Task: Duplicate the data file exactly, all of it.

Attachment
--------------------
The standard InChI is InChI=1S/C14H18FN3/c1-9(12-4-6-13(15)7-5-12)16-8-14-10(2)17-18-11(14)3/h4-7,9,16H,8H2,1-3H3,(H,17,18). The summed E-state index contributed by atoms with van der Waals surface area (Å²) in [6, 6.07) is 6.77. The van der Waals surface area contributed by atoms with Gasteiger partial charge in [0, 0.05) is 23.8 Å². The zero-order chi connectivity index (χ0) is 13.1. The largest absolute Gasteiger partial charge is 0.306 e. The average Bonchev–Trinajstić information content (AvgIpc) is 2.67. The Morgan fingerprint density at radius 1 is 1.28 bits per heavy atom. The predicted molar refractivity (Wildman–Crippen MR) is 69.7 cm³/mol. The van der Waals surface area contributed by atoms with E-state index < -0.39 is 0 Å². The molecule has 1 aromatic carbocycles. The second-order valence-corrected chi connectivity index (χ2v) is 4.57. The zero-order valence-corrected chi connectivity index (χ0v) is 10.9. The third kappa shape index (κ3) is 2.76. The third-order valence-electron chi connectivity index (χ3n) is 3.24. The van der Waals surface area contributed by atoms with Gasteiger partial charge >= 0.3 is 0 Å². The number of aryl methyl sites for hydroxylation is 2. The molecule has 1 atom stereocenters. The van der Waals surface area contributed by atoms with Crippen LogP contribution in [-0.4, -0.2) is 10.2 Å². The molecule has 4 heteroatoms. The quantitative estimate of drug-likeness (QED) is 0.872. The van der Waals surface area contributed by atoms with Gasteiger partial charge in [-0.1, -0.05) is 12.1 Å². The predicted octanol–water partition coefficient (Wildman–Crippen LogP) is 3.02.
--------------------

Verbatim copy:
The standard InChI is InChI=1S/C14H18FN3/c1-9(12-4-6-13(15)7-5-12)16-8-14-10(2)17-18-11(14)3/h4-7,9,16H,8H2,1-3H3,(H,17,18). The summed E-state index contributed by atoms with van der Waals surface area (Å²) in [6, 6.07) is 6.77. The van der Waals surface area contributed by atoms with Gasteiger partial charge in [0, 0.05) is 23.8 Å². The zero-order chi connectivity index (χ0) is 13.1. The largest absolute Gasteiger partial charge is 0.306 e. The average Bonchev–Trinajstić information content (AvgIpc) is 2.67. The Morgan fingerprint density at radius 1 is 1.28 bits per heavy atom. The predicted molar refractivity (Wildman–Crippen MR) is 69.7 cm³/mol. The van der Waals surface area contributed by atoms with E-state index < -0.39 is 0 Å². The molecule has 1 aromatic carbocycles. The second-order valence-corrected chi connectivity index (χ2v) is 4.57. The zero-order valence-corrected chi connectivity index (χ0v) is 10.9. The third kappa shape index (κ3) is 2.76. The third-order valence-electron chi connectivity index (χ3n) is 3.24. The van der Waals surface area contributed by atoms with Gasteiger partial charge >= 0.3 is 0 Å². The number of aryl methyl sites for hydroxylation is 2. The molecule has 1 atom stereocenters. The van der Waals surface area contributed by atoms with Crippen LogP contribution in [-0.4, -0.2) is 10.2 Å². The molecule has 4 heteroatoms. The quantitative estimate of drug-likeness (QED) is 0.872. The van der Waals surface area contributed by atoms with Gasteiger partial charge in [-0.1, -0.05) is 12.1 Å². The predicted octanol–water partition coefficient (Wildman–Crippen LogP) is 3.02.